Definition 1.2 (see [7]). We say that a function is right-increasing at a point provided the following conditions hold.(i)If is right-scattered, then .(ii)If is right-dense, then there is a neighborhood of such that for all with .Similarly, we say that is right-decreasing if above in (i), and (ii), .

Definition 1.3 (see [3]). A function is called predifferentiable with (region of differential) provided the following conditions hold:(i) is continuous on ;(ii)(iii) is countable and contains no right-scattered elements of (iv) is differentiable at each .

Next, we list some lemmas which will be used in the sequel.

Lemma 1.4 (see [3, 7]). Suppose is a function and let , then one has the following:(i)If is differentiable at , then is continuous at .(ii)If is continuous at and is right-scattered, then is differentiable at with (iii)If is right-dense, then is differentiable at if and only one the limit exists as a finite number. In this case (iv)If is differentiable at , then

Lemma 1.5 (see [7]). Suppose is differentiable at If assumes its local right-minimum at , then . If assumes its local right-maximum at , then .

Lemma 1.6 ((Mean Value Theorem) [7]). Let be a continuous function on that is differentiable on . Then there exist such that

Lemma 1.7 (see [3]). Suppose and are pre-differential with . If is a compact interval with endpoints then

Now, we can obtain the following lemma which is similar to Lemma 1.7. The proofs are similar to the proofs of Lemma 1.7 by a slight modification and we omit the proofs.

Lemma 1.8. Suppose and are predifferential with . If is a compact interval with endpoints then here

Throughout this paper, it is assumed that

(H1) is continuous;(H2) and (H3) are continuous and nondecreasing, here .

2. Existence Results

Define the Banach space with the norm

To demonstrate existence of positive solutions to problem (1.1) and (1.2), we first approximate the singular problem by means of a sequence of nonsingular problems, and by using the lower and upper solution for nonsingular problem together with Schauders fixed point theorem, and then we establish the existence of solutions to each approximating problem. Our results are new even for the corresponding differential ( and difference equations (, as well as in general time scales setting. If we consider the corresponding differential equation ( of problem (1.1) and (1.2) in the method mentioned above, we obtain the same existence results to problem (1.1) and (1.2). In the same way, we consider the corresponding difference equation ( of problem (1.1) and (1.2), we obtain the same existence results to problem (1.1) and (1.2). Here, the two same existence results are obtained in different settings by using the essentially same method. Naturally, it is quite necessary to consider the existence results to problem (1.1) and (1.2) in same setting. In this case, we need to solve the problem with the help of calculus on time scales, because it not only can unify differential and difference equations, but also can provide accurate information of phenomena that manifests themselves partly in continuous time and partly in discrete time. For example, we can consider the problem (1.1) and (1.2) on time scales However, if is taken from (2.1), we cannot study the problem (1.1) and (1.2) only in differential case, neither can we study the problem (1.1) and (1.2) only in difference case.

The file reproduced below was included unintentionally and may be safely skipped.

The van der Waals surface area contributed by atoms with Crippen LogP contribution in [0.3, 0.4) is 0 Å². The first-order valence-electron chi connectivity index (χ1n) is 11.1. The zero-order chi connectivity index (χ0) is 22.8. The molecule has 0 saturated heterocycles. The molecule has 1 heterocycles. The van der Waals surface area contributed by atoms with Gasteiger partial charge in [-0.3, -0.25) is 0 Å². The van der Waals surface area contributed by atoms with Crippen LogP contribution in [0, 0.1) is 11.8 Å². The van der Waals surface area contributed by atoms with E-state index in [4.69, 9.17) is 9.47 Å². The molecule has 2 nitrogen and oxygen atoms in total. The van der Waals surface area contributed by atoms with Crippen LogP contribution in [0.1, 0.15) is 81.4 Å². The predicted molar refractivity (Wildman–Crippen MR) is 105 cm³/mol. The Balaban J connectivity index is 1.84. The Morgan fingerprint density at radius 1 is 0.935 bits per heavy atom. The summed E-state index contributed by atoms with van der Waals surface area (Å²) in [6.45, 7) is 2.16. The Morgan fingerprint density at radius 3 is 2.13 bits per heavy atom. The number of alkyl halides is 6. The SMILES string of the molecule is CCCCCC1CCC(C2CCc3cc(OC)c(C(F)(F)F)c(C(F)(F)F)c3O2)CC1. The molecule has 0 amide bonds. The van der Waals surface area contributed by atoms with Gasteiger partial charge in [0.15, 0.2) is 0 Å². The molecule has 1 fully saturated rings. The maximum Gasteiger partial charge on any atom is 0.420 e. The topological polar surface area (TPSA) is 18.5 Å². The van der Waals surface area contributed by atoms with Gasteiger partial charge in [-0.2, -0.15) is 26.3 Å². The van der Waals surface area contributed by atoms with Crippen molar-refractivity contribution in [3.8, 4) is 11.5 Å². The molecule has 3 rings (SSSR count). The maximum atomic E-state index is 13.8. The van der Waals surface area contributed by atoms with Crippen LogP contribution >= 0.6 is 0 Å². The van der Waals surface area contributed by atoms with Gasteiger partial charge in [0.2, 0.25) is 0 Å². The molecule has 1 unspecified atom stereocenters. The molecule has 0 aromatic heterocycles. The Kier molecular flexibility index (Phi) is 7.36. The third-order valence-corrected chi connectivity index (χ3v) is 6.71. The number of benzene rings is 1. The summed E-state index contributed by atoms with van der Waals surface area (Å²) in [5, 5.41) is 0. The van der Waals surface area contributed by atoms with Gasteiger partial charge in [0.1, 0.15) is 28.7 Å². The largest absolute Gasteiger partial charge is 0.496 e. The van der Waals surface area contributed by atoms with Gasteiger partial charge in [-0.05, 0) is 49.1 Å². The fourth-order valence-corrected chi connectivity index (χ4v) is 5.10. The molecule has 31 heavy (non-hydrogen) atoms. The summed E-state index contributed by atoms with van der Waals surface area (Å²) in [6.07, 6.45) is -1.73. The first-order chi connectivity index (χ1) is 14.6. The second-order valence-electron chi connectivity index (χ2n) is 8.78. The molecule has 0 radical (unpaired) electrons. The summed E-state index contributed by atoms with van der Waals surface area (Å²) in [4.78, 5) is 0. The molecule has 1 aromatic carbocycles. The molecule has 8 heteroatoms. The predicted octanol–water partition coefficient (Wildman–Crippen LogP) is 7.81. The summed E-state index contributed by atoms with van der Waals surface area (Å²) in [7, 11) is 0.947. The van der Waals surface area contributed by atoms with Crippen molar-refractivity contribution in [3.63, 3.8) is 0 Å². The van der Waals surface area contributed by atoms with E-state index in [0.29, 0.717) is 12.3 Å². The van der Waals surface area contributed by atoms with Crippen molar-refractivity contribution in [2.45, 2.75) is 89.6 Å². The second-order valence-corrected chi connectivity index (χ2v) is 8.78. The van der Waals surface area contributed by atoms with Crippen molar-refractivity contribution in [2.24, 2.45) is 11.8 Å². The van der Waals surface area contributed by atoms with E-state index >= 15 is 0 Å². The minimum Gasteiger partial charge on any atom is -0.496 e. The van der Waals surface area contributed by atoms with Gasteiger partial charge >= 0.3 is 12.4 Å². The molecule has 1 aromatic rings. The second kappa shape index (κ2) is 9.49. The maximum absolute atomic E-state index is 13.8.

Now we state and prove our main result.

Theorem 2.1. Let be fixed. Assume that (H1)–(H3) hold and the following conditions are satisfied. (A1)For each , there is a constant such that is a strictly monotone decreasing sequence with , and for ;(A2)There exists a function with and ;(A3)There exists a function , with and with for , and for .Then the boundary value problem (1.1) and (1.2) has a positive solution with for

Proof. It follows from the condition (A1) that for each That is, is not empty. Without loss of generality, fix . If then we can suppose that let be such that If then we can suppose that let be such that (2.2) holds. Define We denote and Define a sequence and Then
Consider the -Laplacian boundary value problem where and is the radial retraction function defined by
Suppose We define the mappings be such that By using the Arzela-Ascoli theorem on time scales [2], we can show that is continuous and compact. By using the (2.7), (2.8), (2.13) and (2.14), we obtain that is If then hence exists and is continuous. So It is clear that solving the boundary value problem (2.7) and (2.8) is equivalent to finding a fixed point of where is compact. Schauder's fixed point theorem guarantees that the boundary value problem (2.7) and (2.8) has a solution with .
We first show that If (2.19) is not true, the function has a negative minimum for some We consider two cases, namely, and
Case 1. Assume that , then we claim Since has a negative minimum for some in view of Definition 1.2, Lemmas 1.4 and 1.5, we have and there exists a with such that Thus which leads to
If is left-dense, in view of Lemma 1.4